I’m not sure I liked the book quite as much this second time around, possibly due to the only-decent narrator and the lack of footnotes (!) in the audio version or possibly due to the lack of surprise when the craziest of things happen. But I still enjoyed it immensely, and I was happy to find out that most of my book club agreed save for two very upset members who came just to tell me, personally, how much they hated the book. But they showed up, so the joke’s on them!

If you’re intrigued by the “ex-Mafia hit man turned doctor in Witness Protection” conceit, and you like your crime hard-boiled, and you like your humor sarcastic and cutting, AND you don’t shy away from an F-bomb or twelve, this is definitely a book to pack in your beach bag this summer. There’s even a sequel, if you end up loving it!

Illusive, by Emily Lloyd-Jones

IllusiveSometimes when I’m talking about books here, I’ll say that a book reminded me of some other books or in my recommendation I’ll say “For fans of x or y or 7.” Sometimes I do this because I think people who liked x will like the book I’m talking about, sometimes I do it because I worry that if you just read y you won’t want to read the book I’m talking about for a while in case of accidental overdose.

This book was sold to me on the first premise: “X-Men meets Ocean’s Eleven in this edge-of-your-seat YA sci-fi adventure about a band of ‘super’ criminals.” Let me tell you, this is wrong on almost all counts.

YA? Yup. Sci-fi? Sure. Adventure? Why not.

On the X-Men slash “super” criminals front, the comparison is that there are people in the world who have superpowers ranging from creating illusions to reading minds to completely controlling someone’s free will. Said people are subjugated and corralled and made to work for the government because of course they are, but a) there’s, like, seven powers that everyone gets, b) the powers are side effects of a vaccine rather than mutations at birth, and c) there is certainly no Xavier Institute for Higher Learning here. So… not quite.

On the Ocean’s Eleven front, I guess the comparison is that there’s a heist going on and a team must be assembled, except that a) there’s way more than one “heist” going on, b) the “team” is almost entirely assembled from the start, and c) the heist doesn’t actually matter in the end.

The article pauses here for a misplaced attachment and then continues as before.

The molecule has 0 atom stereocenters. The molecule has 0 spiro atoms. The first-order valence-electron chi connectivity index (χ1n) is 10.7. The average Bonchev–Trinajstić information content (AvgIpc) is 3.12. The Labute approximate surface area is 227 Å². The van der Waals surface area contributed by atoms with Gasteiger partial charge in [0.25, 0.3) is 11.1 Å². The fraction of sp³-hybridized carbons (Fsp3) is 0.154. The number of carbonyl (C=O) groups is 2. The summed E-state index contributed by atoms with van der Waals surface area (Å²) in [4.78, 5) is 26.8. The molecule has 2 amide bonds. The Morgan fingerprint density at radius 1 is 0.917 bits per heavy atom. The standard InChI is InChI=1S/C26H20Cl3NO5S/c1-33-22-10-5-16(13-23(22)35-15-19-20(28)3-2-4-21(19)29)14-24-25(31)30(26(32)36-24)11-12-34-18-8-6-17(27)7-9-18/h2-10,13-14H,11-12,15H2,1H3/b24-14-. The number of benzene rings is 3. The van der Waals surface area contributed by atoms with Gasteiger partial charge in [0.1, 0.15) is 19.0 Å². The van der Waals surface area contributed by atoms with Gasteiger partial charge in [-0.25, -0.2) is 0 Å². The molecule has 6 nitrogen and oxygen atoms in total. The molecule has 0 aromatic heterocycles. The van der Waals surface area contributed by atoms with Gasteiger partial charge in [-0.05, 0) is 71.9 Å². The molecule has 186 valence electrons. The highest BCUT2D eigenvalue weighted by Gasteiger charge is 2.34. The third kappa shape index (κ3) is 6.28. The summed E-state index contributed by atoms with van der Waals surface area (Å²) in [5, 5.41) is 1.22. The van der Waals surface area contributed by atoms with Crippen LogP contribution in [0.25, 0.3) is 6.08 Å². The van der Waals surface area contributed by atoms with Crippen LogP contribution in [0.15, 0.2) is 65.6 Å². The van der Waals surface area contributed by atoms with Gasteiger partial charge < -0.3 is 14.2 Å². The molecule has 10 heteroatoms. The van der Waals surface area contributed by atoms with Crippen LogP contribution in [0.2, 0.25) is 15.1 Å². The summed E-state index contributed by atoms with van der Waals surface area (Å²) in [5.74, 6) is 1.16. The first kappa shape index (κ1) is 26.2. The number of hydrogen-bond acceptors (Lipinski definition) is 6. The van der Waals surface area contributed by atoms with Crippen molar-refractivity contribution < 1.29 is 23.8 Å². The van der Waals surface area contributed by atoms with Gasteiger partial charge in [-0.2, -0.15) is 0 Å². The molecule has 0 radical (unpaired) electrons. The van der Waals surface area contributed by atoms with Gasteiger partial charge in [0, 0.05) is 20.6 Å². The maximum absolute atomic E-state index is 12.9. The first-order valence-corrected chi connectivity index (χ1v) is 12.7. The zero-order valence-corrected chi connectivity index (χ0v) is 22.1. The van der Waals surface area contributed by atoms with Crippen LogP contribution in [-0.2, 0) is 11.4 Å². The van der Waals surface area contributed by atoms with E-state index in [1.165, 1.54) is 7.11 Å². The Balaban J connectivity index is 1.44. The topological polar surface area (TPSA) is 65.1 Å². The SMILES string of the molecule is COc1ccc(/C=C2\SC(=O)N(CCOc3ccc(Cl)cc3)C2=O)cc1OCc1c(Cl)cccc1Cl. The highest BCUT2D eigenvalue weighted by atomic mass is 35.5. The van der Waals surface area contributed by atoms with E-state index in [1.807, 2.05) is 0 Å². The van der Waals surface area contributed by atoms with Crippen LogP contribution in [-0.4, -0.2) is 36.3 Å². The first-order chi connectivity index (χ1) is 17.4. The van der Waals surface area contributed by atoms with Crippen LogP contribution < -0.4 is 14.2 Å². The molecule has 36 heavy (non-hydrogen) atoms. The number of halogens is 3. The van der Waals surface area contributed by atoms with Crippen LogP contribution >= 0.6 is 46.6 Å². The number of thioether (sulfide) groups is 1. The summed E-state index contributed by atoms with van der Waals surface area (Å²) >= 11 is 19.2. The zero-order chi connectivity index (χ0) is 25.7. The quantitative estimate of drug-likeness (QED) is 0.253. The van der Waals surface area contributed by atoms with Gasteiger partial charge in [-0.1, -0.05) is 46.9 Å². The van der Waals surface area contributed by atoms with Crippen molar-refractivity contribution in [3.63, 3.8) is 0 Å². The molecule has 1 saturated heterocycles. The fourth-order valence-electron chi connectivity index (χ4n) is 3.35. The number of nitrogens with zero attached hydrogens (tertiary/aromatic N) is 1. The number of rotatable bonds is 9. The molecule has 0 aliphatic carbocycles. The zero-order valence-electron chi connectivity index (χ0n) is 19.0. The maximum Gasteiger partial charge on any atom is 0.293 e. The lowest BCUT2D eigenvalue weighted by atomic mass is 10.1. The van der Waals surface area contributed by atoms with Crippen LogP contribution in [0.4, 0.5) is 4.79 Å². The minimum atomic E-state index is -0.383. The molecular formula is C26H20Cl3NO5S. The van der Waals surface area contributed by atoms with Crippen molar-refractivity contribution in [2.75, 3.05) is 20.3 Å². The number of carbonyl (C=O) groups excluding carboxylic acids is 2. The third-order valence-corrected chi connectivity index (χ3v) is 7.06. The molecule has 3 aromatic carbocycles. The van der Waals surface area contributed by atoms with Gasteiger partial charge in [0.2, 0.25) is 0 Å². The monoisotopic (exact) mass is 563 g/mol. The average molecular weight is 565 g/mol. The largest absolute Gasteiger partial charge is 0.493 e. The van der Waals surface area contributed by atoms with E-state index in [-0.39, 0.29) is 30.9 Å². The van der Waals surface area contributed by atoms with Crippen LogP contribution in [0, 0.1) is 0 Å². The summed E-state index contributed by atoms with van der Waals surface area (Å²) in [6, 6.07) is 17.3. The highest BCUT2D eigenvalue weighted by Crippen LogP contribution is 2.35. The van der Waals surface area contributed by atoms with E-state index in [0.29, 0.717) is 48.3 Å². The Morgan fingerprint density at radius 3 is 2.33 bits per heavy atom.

Edge-of-your-seat? I kept reading because I wanted the book to be what it promised, but it was kind of a slog.

The book as written was actually fairly interesting. There’s a girl called Ciere who can make illusions, and she uses that power for criminal activity because the other option is being a slave to the government. At the very beginning of the book she’s robbed a bank, and she soon finds out that that was a mistake when the mob comes to get their money back. Ciere embarks on her next criminal enterprise with one eye toward the mob, but things soon start to go south, again.

There is excellent world-building in this book, with Ciere’s chapters in the present interspersed with chapters about Ciere’s past and how she ended up where she is and chapters about Ciere’s crewmate, Daniel, who has been detained by the government and then recruited by one of those free-will controllers to do his bidding.

The rest, though, the characters and plot and writing in general, were just kind of okay. A lot of the tension in the book relies on people not understanding each other even though they’re supposed to know each other, and while that makes sense with guarded criminals to a point, the book goes a little too far with it. And there are a couple of Extra Special After School moments that made me want to barf a little.

Overall, it’s a solid effort, and when taken on its own merits it’s a pretty decent book. But whatever you do, do not expect X-men crossed with Ocean’s Eleven, because it’s just not.

Recommendation: For fans of teens doin’ what teens gotta do, people with super powers, and books that are their own thing.

Rating: 7/10

Defending Jacob, by William Landay

Defending JacobThis book. I don’t want to complain about a book so soon after my last less-than-great read, so I’m going to try to be nice, but I make no guarantees.

Maybe it’s because I had heard so many people loving on this book and my expectations were just too high? Or because I’ve read enough Jodi Picoult in my life that I expect more from my quasi-legal quasi-thrillers? From the beginning I felt like Landay was following the Picoult School of Controversy and Third Act Twists, but this book never quite made me say, “HOLY HECK.” To be fair, others in my book club reported saying such things and being amazed by the twists, so this is clearly all my fault!

The story has promise; a father lawyer picks up a murder case that involves his son’s classmate and after a bit of setting up the story it turns out that the best suspect for the crime is said son, Jacob, and so said lawyer decides to, you know, defend Jacob by a) getting him a good defense lawyer and b) finding out who really dunnit, because of course it was not Jacob.

I did like that story, for the most part. I liked the ambiguousness of whether the kid really did it or if it was perhaps another good candidate, and I liked watching the family react to their all-but-torches-and-pitchforks neighbors. I also liked the bits where tech-savvy kids rolled their eyes at the old fart lawyer dad and then turned around and posted terrible things on Facebook thinking they were private, because it was all so very true. Landay gets in a lot of good scenes like that, where I was like oh my gosh that would totally happen.